Iranian President Hassan Rouhani

By Bartholomew Madukwe with Agency report

As major powers scramble to save Iran’s nuclear deal after the United States pulled out, the Chinese government on Monday said it would host Iranian President, Hassan Rouhani, at a summit aimed at creating new agreements on security issues such as counter-terrorism and drug smuggling among the seven member bloc.

Since U.S. President Donald Trump withdrew the United States this month, calling the agreement deeply flawed, European states have been scrambling to ensure Iran gets enough economic benefits to persuade it to stay in the deal.

Iranian President is among guests expected at the summit of the China and Russia-led security bloc the Shanghai Cooperation Organization from June 9-10, reports Reuters.

Iran is currently an observer member of the Shanghai Cooperation Organization, though it has long sought full membership.

At a briefing, Chinese deputy foreign minister, Zhang Hanhui, urged China and Iran to look into how to avoid major disruption of joint projects between the two sides.

“Our hope is that China and Iran will have close consultation on the basis of observing the deal and push forward development of bilateral cooperation,” Hanhui stated.

Russia has previously argued that with Western sanctions against Tehran lifted, it could finally become a member of the bloc which also includes four ex-Soviet Central Asian republics, Pakistan and India.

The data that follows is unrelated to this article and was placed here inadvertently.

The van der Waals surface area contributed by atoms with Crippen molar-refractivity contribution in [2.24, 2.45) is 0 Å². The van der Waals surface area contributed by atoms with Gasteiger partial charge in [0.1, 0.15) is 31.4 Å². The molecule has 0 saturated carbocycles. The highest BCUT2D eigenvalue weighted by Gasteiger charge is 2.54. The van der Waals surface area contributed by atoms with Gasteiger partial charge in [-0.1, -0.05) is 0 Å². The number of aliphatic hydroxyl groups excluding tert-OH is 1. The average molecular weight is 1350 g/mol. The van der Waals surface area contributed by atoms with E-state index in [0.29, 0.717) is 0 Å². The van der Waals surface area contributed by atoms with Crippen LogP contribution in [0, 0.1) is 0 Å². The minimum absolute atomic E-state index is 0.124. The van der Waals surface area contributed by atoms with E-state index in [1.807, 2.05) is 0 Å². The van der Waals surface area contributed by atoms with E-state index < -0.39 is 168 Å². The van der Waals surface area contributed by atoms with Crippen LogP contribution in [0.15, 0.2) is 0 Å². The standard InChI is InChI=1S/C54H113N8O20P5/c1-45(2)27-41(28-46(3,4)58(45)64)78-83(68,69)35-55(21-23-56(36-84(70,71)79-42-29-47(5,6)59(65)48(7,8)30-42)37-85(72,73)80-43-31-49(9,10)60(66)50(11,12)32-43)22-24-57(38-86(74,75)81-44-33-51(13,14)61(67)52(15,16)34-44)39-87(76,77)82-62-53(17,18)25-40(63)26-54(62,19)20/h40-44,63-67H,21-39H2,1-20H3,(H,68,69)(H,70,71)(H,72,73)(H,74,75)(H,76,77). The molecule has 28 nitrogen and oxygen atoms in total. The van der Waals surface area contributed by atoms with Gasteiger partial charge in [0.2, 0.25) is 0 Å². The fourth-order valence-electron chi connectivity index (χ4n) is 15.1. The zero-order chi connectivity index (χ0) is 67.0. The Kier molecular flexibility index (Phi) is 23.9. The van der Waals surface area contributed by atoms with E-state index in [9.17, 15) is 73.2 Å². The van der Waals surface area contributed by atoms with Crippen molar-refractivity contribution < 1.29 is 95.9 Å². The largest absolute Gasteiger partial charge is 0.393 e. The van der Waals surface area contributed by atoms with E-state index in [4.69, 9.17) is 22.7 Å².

The 2015 agreement between Iran and world powers lifted international sanctions on Tehran. In return, Iran agreed to restrictions on its nuclear activities, increasing the time it would need to produce an atom bomb if it chose to do so.

China has also strongly supported the deal and is one of its signatories.

Russian President Vladimir Putin, as well as the leaders of Kazakhstan and Kyrgyzstan, were also invited to hold official bilateral meetings with Chinese President Xi Jinping during the summit, the foreign ministry said.

Jointly led by Russia and China, the SCO was launched in 2001 to combat radical Islam and other regional security concerns. India and Pakistan became full members last year.
Iran has long eyed an SCO membership and China has said it supports its application.